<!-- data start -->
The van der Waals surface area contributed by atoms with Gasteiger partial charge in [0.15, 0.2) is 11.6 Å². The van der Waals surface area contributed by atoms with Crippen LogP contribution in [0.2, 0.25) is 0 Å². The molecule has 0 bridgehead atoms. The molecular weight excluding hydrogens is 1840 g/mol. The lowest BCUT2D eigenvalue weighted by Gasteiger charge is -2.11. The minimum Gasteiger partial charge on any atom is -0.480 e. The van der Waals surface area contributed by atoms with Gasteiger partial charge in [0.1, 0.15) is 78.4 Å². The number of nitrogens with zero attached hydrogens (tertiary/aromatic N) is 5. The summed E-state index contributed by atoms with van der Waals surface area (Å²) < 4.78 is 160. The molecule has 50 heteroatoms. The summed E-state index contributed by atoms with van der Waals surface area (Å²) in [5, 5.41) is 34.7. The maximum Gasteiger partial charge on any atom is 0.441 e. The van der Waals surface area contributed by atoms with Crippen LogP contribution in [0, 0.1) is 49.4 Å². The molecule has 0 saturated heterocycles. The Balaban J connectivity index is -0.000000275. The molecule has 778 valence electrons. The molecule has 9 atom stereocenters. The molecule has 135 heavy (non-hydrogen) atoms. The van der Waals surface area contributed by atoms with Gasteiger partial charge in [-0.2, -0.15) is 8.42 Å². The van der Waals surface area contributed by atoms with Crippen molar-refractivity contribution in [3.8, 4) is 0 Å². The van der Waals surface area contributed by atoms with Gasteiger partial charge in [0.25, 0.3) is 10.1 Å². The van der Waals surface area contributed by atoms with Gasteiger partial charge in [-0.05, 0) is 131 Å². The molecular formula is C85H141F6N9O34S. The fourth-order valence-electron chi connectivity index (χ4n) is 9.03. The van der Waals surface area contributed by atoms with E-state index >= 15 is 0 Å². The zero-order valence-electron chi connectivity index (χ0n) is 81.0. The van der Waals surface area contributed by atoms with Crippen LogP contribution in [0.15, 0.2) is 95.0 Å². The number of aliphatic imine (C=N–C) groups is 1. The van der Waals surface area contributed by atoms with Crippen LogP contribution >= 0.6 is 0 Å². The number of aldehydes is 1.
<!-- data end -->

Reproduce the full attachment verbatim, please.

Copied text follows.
The van der Waals surface area contributed by atoms with Gasteiger partial charge in [0.15, 0.2) is 11.6 Å². The van der Waals surface area contributed by atoms with Crippen LogP contribution in [0.2, 0.25) is 0 Å². The molecule has 0 bridgehead atoms. The molecular weight excluding hydrogens is 1840 g/mol. The lowest BCUT2D eigenvalue weighted by Gasteiger charge is -2.11. The minimum Gasteiger partial charge on any atom is -0.480 e. The van der Waals surface area contributed by atoms with Gasteiger partial charge in [0.1, 0.15) is 78.4 Å². The number of nitrogens with zero attached hydrogens (tertiary/aromatic N) is 5. The summed E-state index contributed by atoms with van der Waals surface area (Å²) < 4.78 is 160. The molecule has 50 heteroatoms. The summed E-state index contributed by atoms with van der Waals surface area (Å²) in [5, 5.41) is 34.7. The maximum Gasteiger partial charge on any atom is 0.441 e. The van der Waals surface area contributed by atoms with Crippen LogP contribution in [0, 0.1) is 49.4 Å². The molecule has 0 saturated heterocycles. The Balaban J connectivity index is -0.000000275. The molecule has 778 valence electrons. The molecule has 9 atom stereocenters. The molecule has 135 heavy (non-hydrogen) atoms. The van der Waals surface area contributed by atoms with Gasteiger partial charge in [-0.2, -0.15) is 8.42 Å². The van der Waals surface area contributed by atoms with Crippen molar-refractivity contribution in [3.8, 4) is 0 Å². The van der Waals surface area contributed by atoms with Gasteiger partial charge in [0.25, 0.3) is 10.1 Å². The van der Waals surface area contributed by atoms with Gasteiger partial charge in [-0.05, 0) is 131 Å². The molecular formula is C85H141F6N9O34S. The fourth-order valence-electron chi connectivity index (χ4n) is 9.03. The van der Waals surface area contributed by atoms with E-state index >= 15 is 0 Å². The zero-order valence-electron chi connectivity index (χ0n) is 81.0. The van der Waals surface area contributed by atoms with Crippen LogP contribution in [0.15, 0.2) is 95.0 Å². The number of aliphatic imine (C=N–C) groups is 1. The van der Waals surface area contributed by atoms with Crippen LogP contribution >= 0.6 is 0 Å². The number of aldehydes is 1.